Thursday, May 28, 2009

Flot Rocks

Overview

Adding graphs to web pages used to require building up images server side or using a flash applet. Server side images had bandwidth concerns and limited interactivity while flash applets required a another skill set to develop.

With the advent of client side JavaScript libraries like jQuery, several graphing toolkits have been written to allow client side graph generation and interaction. The one we use at work is called flot . It is open source, easy to develop with, provides excellent cross browser functionality, is well integrated with our primary JavaScript library (jQuery) and generates very attractive graphs.


Figure 1 - Sample Flot Chart

Flot provides a host of useful features, including:

  • Intelligent scaling of axis based on series data
  • Zooming and drill down with clickable data points
  • Automatically legend creation
  • Complete control over formatting, with sensible defaults
  • Simple binding to JSON data for interacting with web services
  • Interpolation of data. Data sets do not need to have a uniform collection of x-axis values.
  • A variety of graph types, including time series, scatter plot, bar, and stacked series. Different graph types can be combined into a single graph


Figure 2 - Combining Chart Types

Walkthrough of Simple Graph



Our typical usage for flot is to calculate the data set server side and return a set of data series to load into flot. Flot expects the data for a series to be a array of point values, each point value being a simple two element array. This is then contained inside another object, with additional properties describing the series. We have a collection of classes we use to load the data that serialize well into JSON and that can be fed directly into our flot graph using the flot series format. A simple data series object is show below:





   1:  public class SimpleDataSeries

   2:  {

   3:      #region Properties

   4:      public string label

   5:      {

   6:          get { return m_label; }

   7:          set { m_label = value; }

   8:      }

   9:   

  10:      private string m_label;

  11:   

  12:      public List<double[]> data

  13:      {

  14:      get { return m_data; }

  15:      set { m_data = value; }

  16:      }

  17:   

  18:      private List<double[]> m_data;

  19:      #endregion

  20:   

  21:      public SimpleDataSeries(string label)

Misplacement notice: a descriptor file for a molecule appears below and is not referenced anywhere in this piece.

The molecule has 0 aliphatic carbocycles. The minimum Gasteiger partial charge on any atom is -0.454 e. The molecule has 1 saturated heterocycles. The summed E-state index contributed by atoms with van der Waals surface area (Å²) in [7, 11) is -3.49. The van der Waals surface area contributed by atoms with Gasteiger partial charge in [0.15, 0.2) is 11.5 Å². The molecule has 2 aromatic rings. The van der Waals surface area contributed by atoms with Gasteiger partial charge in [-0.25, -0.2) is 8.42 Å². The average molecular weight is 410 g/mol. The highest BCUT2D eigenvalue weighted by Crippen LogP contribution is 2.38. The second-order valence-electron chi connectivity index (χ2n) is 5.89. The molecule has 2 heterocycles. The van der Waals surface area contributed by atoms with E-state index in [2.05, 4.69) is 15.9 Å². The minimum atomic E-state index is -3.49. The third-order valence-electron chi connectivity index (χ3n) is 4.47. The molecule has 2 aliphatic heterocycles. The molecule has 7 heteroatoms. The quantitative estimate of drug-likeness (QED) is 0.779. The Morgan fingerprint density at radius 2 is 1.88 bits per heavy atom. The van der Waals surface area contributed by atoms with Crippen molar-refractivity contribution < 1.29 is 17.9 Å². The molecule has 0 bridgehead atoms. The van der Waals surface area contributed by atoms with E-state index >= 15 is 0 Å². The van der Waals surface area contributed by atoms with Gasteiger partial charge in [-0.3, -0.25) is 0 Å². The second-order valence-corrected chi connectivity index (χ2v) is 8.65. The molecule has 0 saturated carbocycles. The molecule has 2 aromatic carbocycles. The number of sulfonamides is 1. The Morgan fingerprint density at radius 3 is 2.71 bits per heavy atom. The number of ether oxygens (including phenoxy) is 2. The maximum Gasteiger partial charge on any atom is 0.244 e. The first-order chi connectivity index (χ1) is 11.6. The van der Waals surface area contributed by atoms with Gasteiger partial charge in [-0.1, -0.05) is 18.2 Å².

22:      {

  23:            m_label = label;

  24:            m_data = new List<double[]>();

  25:      }

  26:   

  27:      public void AddDataPoint(double x, double y)

  28:      {

  29:            data.Add(new double[] { x, y });

  30:      }

  31:  }



Flot has automatic capabilities for displaying and formatting time series data. For time series charts it expects the x values to be in JavaScript timestamps, which are the number of seconds since 1/1/1970. To handle time series we use another server side class:




   1:  public class TimeDataSeries : SimpleDataSeries

   2:  {

   3:      #region Properties

   4:   

   5:      private DateTime UnixStart

   6:      {

   7:      get { return m_UnixStart; }

   8:      set { m_UnixStart = value; }

   9:      }

  10:      private DateTime m_UnixStart;

  11:   

  12:      #endregion

  13:      public TimeDataSeries(string Label)

  14:      :base(Label)

  15:      {

  16:      UnixStart = new DateTime(1970, 1, 1);

  17:      }

  18:   

  19:      public void AddDataPoint(DateTime x, double y)

  20:      {

  21:      double JavascriptTimestamp = x.Subtract(UnixStart).TotalMilliseconds;

  22:      AddDataPoint(JavascriptTimestamp, y);

  23:      }

  24:  }




In order to get this data to the client, we use a web service that returns a listing of these data series in the response object. Here is a web service call that returns a set of data series describing the storage utilization of several servers on our network, both for each machine individually and as a set of summary series:





   1:  [WebMethod(true)]